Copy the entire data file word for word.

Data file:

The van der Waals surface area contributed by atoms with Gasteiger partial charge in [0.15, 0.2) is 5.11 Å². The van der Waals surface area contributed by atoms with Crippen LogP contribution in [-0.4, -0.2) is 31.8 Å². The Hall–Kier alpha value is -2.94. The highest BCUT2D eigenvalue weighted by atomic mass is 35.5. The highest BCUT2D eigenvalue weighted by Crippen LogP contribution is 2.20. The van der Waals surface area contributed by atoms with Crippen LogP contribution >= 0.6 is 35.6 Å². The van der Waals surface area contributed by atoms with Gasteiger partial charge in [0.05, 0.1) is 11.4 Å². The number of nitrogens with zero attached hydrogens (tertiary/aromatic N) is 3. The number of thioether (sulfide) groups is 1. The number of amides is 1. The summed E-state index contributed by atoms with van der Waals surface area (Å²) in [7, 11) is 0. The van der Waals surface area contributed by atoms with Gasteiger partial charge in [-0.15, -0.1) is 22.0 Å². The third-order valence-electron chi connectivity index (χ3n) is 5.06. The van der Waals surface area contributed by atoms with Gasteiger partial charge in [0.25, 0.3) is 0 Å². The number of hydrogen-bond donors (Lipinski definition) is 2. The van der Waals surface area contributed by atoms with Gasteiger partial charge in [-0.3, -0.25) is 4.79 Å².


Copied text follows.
The van der Waals surface area contributed by atoms with Gasteiger partial charge in [0.15, 0.2) is 5.11 Å². The van der Waals surface area contributed by atoms with Crippen LogP contribution in [-0.4, -0.2) is 31.8 Å². The Hall–Kier alpha value is -2.94. The highest BCUT2D eigenvalue weighted by atomic mass is 35.5. The highest BCUT2D eigenvalue weighted by Crippen LogP contribution is 2.20. The van der Waals surface area contributed by atoms with Crippen LogP contribution >= 0.6 is 35.6 Å². The van der Waals surface area contributed by atoms with Gasteiger partial charge in [0.05, 0.1) is 11.4 Å². The number of nitrogens with zero attached hydrogens (tertiary/aromatic N) is 3. The number of thioether (sulfide) groups is 1. The number of amides is 1. The summed E-state index contributed by atoms with van der Waals surface area (Å²) in [7, 11) is 0. The van der Waals surface area contributed by atoms with Gasteiger partial charge in [-0.15, -0.1) is 22.0 Å². The third-order valence-electron chi connectivity index (χ3n) is 5.06. The van der Waals surface area contributed by atoms with Gasteiger partial charge in [0.25, 0.3) is 0 Å². The number of hydrogen-bond donors (Lipinski definition) is 2. The van der Waals surface area contributed by atoms with Gasteiger partial charge in [-0.3, -0.25) is 4.79 Å².